The Life of the Common Man
Jay Gotschall
Break
The once proud leader, omnipotent in power, sat alone in his dacha. He looked around, his eyes scarcely able to make out the dishevelment that surrounded him. This once beautiful home furnished with the finest woods and gold fixtures had been the pride of the country's elite.
He pulled at the tattered blanket that cloaked his wizened body, a shiver running down his spine. His eyes squinted as he gazed down the passageway that lay in front of him. He could discern the form of the fireplace, the central feature of the room in which so many parties had been given. He remembered the endless conversations and food that would flow until the early morning hours, until vodka and arguments would finally win out.
His brow furrowed as he thought back, remembering the ministers with their effusive and ribald talk. Fueled by vodka, they uttered grandiose ideas that the leader found, for the most part, to be quite lacking in significance.
There were times when the conversations would reach a fever pitch, racing through a gamut of subjects. Although the leader was a man of great revolutionary zeal, occasionally his effeminacy was whispered about. The drunken minister who dared say these words would then be escorted to the rear garden and summarily shot.
The leader would return in a fit of fury that would quell all conversations pertaining to his delicate nature. While this would silence the ministers, the leader feared for his position. He knew wolves were about, and one day he was liable to feel their teeth.
The evening finally came when he knew he could not win. While dutifully making his presence known and feigning interest in the drunken conversations he overheard, he listened for the word that would bring an end to his power. When a drunken minister let slip the word putsch, the leader marched this man into the garden and pulled the trigger as he had so many times before.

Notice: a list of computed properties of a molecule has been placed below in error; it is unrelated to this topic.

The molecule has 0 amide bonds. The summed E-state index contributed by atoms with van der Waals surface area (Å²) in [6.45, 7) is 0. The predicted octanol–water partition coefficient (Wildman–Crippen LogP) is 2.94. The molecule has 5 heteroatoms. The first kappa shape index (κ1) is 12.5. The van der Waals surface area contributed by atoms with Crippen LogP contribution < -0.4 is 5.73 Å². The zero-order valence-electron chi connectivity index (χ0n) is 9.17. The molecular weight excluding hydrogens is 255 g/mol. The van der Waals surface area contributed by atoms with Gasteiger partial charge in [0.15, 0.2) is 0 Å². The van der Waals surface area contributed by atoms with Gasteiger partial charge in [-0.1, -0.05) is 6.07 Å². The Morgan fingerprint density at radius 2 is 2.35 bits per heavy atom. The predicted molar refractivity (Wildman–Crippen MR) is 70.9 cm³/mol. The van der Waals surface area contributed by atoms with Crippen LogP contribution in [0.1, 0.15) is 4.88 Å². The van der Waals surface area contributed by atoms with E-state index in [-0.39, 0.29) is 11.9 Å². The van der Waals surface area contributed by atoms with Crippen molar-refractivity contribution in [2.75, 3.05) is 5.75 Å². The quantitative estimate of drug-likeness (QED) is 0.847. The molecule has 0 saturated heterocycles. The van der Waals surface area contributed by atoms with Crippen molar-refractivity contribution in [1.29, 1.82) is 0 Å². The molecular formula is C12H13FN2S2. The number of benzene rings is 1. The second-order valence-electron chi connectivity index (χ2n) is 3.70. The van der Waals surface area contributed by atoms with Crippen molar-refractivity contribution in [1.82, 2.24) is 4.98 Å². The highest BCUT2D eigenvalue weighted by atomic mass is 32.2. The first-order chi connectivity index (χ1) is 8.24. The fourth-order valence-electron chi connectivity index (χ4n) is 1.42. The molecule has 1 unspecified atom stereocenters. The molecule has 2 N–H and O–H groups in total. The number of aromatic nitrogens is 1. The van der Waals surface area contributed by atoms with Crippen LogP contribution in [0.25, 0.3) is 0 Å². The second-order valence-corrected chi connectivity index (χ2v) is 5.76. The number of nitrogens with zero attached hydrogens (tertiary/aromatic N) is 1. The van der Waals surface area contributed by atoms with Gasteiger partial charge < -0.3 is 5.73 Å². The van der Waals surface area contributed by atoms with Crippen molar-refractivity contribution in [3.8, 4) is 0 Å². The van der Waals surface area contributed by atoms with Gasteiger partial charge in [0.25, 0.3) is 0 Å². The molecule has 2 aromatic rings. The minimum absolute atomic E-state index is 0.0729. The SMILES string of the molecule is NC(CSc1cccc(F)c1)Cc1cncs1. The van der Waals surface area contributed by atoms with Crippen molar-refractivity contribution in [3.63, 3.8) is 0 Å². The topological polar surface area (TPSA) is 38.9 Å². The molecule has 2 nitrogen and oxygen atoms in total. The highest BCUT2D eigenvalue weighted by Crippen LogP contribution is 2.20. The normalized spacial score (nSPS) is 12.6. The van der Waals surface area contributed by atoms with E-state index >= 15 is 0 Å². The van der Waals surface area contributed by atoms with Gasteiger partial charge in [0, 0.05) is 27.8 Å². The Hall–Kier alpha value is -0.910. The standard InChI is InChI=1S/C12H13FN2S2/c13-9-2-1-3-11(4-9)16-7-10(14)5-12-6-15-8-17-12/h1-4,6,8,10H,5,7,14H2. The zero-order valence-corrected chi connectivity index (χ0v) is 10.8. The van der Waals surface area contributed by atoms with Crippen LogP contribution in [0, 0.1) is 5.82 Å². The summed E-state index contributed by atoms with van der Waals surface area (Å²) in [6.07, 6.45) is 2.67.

His rage was not enough this time to silence the room. Speaking in increasingly louder tones, their defiance was obvious and he knew it was his turn to be taken to the rear garden. It did not happen that night, or any night thereafter.
His dacha, once the finest in the country, was now in a state of ruin. He was living the life of the common man. The feeling of dread had gone on for too long.
He squinted at the shiny object he held in his tiny hands. Its heaviness was a comfort to him. Its glint in the evening sunlight brought a wan smile to his face. He raised it up and held it against the underside of his jaw. Desperately searching for a reason to live, he could find none. He then plumbed the depths of his soul to find the courage to pull the trigger one last time. But alas, it was not there.
Jay Gotschall is an architectural designer residing in Austin, Texas. Living with Jay are his significant other Jeanette, guard dog Taffy, and attack cats Lei Lei and Snuffkins. He is currently a fledgling author taking advantage of the midnight hour to put pen to paper.